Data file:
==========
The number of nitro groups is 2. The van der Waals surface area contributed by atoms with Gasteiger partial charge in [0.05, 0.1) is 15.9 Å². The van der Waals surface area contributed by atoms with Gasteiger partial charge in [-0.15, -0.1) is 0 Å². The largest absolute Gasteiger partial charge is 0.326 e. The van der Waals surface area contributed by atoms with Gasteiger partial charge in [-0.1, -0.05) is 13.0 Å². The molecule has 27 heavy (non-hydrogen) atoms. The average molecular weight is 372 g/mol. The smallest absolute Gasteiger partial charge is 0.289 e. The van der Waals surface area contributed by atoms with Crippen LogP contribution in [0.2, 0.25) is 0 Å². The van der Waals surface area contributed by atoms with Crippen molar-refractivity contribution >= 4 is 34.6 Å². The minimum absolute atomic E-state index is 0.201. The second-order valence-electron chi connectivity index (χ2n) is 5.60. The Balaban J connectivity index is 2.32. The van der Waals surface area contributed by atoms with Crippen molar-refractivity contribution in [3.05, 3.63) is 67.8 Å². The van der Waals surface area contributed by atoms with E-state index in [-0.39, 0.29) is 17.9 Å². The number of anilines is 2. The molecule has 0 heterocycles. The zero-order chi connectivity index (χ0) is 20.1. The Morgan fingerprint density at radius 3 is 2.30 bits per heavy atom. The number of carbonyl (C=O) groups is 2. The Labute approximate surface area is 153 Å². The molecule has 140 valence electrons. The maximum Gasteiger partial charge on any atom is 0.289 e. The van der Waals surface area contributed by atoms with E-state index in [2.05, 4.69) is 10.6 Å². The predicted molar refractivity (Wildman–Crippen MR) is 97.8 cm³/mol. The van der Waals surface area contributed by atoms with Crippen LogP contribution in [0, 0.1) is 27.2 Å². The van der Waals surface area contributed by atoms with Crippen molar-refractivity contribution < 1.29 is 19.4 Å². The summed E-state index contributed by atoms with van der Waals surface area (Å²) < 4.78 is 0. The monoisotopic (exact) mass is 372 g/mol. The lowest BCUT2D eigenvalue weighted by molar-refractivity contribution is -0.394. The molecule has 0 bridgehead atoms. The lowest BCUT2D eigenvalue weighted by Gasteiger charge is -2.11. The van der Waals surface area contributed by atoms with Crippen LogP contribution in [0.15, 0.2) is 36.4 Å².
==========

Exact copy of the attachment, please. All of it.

The number of nitro groups is 2. The van der Waals surface area contributed by atoms with Gasteiger partial charge in [0.05, 0.1) is 15.9 Å². The van der Waals surface area contributed by atoms with Gasteiger partial charge in [-0.15, -0.1) is 0 Å². The largest absolute Gasteiger partial charge is 0.326 e. The van der Waals surface area contributed by atoms with Gasteiger partial charge in [-0.1, -0.05) is 13.0 Å². The molecule has 27 heavy (non-hydrogen) atoms. The average molecular weight is 372 g/mol. The smallest absolute Gasteiger partial charge is 0.289 e. The van der Waals surface area contributed by atoms with Crippen LogP contribution in [0.2, 0.25) is 0 Å². The van der Waals surface area contributed by atoms with Crippen molar-refractivity contribution >= 4 is 34.6 Å². The minimum absolute atomic E-state index is 0.201. The second-order valence-electron chi connectivity index (χ2n) is 5.60. The Balaban J connectivity index is 2.32. The van der Waals surface area contributed by atoms with Crippen molar-refractivity contribution in [3.05, 3.63) is 67.8 Å². The van der Waals surface area contributed by atoms with E-state index in [-0.39, 0.29) is 17.9 Å². The number of anilines is 2. The molecule has 0 heterocycles. The zero-order chi connectivity index (χ0) is 20.1. The Morgan fingerprint density at radius 3 is 2.30 bits per heavy atom. The number of carbonyl (C=O) groups is 2. The Labute approximate surface area is 153 Å². The molecule has 140 valence electrons. The maximum Gasteiger partial charge on any atom is 0.289 e. The van der Waals surface area contributed by atoms with E-state index in [2.05, 4.69) is 10.6 Å². The predicted molar refractivity (Wildman–Crippen MR) is 97.8 cm³/mol. The van der Waals surface area contributed by atoms with Crippen LogP contribution in [0, 0.1) is 27.2 Å². The van der Waals surface area contributed by atoms with Crippen molar-refractivity contribution < 1.29 is 19.4 Å². The summed E-state index contributed by atoms with van der Waals surface area (Å²) < 4.78 is 0. The monoisotopic (exact) mass is 372 g/mol. The lowest BCUT2D eigenvalue weighted by molar-refractivity contribution is -0.394. The molecule has 0 bridgehead atoms. The lowest BCUT2D eigenvalue weighted by Gasteiger charge is -2.11. The van der Waals surface area contributed by atoms with Crippen LogP contribution in [0.15, 0.2) is 36.4 Å².